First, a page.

Clay Holmes didn’t have the numbers of an impact reliever when the Yankees acquired him before the trade deadline, but the right-hander has been as reliable as anyone in New York’s bullpen.
Holmes, dealt from Pittsburgh, came to the Yankees with an ERA near 5.00 and a BB% over 13%. His bread and butter, however, was inducing grounders. He led the majors with a 72.8% ground ball rate at the time of the move, so the Yankees saw something to work with.
But Holmes has rapidly gone from project pitcher to Aaron Boone’s circle of trust. He has a 1.32 ERA in 12 games with the Yankees, and his most recent outings—as well as Jonathan Loáisiga’s injury and other relievers’ funks—have Holmes primed to pitch in big spots over the final month of the season.
Holmes began his September by avoiding an 11th-inning jam and getting the win on Friday. He struck out all four Orioles he faced the next day, which included a bases-loaded escape. He has allowed just two earned runs in 13.2 innings pitched for New York.
“He’s gonna find himself in those spots,” Boone said when asked about continuing to use Holmes in critical conditions. “He’s certainly earned that with or without Lo being in there for a little bit. He’s been excellent with us, and we’ll continue to give him the ball in big spots. I think he has all the equipment to handle it.”
Holmes came to the Yankees with the same equipment, or arsenal, that he had with the Pirates, but he has tinkered with it. The 28-year-old has significantly increased the use of his sinker, which was already his go-to pitch in Pittsburgh. Holmes has also nearly abandoned his curveball and incorporated his cutter at levels more comparable to what he was doing earlier in the season.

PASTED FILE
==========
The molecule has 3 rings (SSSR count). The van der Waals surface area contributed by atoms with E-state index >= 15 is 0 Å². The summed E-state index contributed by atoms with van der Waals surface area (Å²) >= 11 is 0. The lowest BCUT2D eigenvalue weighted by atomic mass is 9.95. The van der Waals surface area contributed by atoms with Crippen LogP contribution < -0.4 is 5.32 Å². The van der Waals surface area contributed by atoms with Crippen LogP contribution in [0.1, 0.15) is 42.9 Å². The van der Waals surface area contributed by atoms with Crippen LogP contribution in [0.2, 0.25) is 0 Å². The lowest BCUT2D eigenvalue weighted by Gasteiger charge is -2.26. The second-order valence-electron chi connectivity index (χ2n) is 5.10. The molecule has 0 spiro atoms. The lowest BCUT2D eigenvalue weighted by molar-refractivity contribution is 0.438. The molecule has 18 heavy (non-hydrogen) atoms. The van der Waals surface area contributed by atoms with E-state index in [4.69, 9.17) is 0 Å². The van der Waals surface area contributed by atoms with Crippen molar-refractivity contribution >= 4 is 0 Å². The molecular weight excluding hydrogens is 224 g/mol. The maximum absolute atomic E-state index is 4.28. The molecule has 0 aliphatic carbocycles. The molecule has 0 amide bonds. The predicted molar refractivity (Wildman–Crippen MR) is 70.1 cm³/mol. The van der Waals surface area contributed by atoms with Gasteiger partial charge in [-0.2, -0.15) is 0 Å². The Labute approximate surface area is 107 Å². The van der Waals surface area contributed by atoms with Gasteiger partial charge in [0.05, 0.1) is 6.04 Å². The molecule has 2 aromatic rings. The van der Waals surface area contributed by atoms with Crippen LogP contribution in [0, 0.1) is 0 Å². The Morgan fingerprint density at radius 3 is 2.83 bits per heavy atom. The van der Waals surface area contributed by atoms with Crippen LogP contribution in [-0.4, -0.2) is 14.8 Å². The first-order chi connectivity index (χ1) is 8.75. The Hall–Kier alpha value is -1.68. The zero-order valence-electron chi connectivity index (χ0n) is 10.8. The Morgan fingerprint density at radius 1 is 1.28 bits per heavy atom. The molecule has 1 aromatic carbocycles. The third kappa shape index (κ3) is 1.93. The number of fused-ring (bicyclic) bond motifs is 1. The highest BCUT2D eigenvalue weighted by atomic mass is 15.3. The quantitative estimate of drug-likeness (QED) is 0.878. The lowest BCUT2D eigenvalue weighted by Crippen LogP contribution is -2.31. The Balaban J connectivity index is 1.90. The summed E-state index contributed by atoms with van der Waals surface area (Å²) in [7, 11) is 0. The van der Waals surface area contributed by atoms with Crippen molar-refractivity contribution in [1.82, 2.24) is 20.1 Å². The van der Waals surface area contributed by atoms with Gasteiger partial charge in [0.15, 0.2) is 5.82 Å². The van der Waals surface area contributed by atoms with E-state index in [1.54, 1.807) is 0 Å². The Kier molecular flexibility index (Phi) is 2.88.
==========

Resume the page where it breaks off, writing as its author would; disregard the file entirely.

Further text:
"A good sinker can beat a lot of people,” Holmes said after notching that extra-inning win, and his most definitely has.
Interestingly enough, Homes’ GB% with the Yankees is not as high as it was with Pittsburgh, and his Fly Ball% has gone up. That sounds like a recipe for disaster for a pitcher who changed his address to Yankee Stadium, but Holmes has yet to allow a home run or a barrel since joining New York.
He has also drastically improved his strikeout and walk rates.
The numbers tell the story of a more complete—and in control—pitcher than Holmes was with the Pirates.
That’s exactly what the Yankees need right now. Holmes has been one of the few relievers Boone can count on consistently, so expect to see him more when the game is on the line. If Holmes keeps succeeding down the stretch, the manager’s faith in him could extend to October.
“I knew I had the ability to get out of situations like that,” Holmes said after the 11th-inning win. “For me to take the next step in my career, those are situations that I need to be in and take advantage of.”
So far, he’s done just that.
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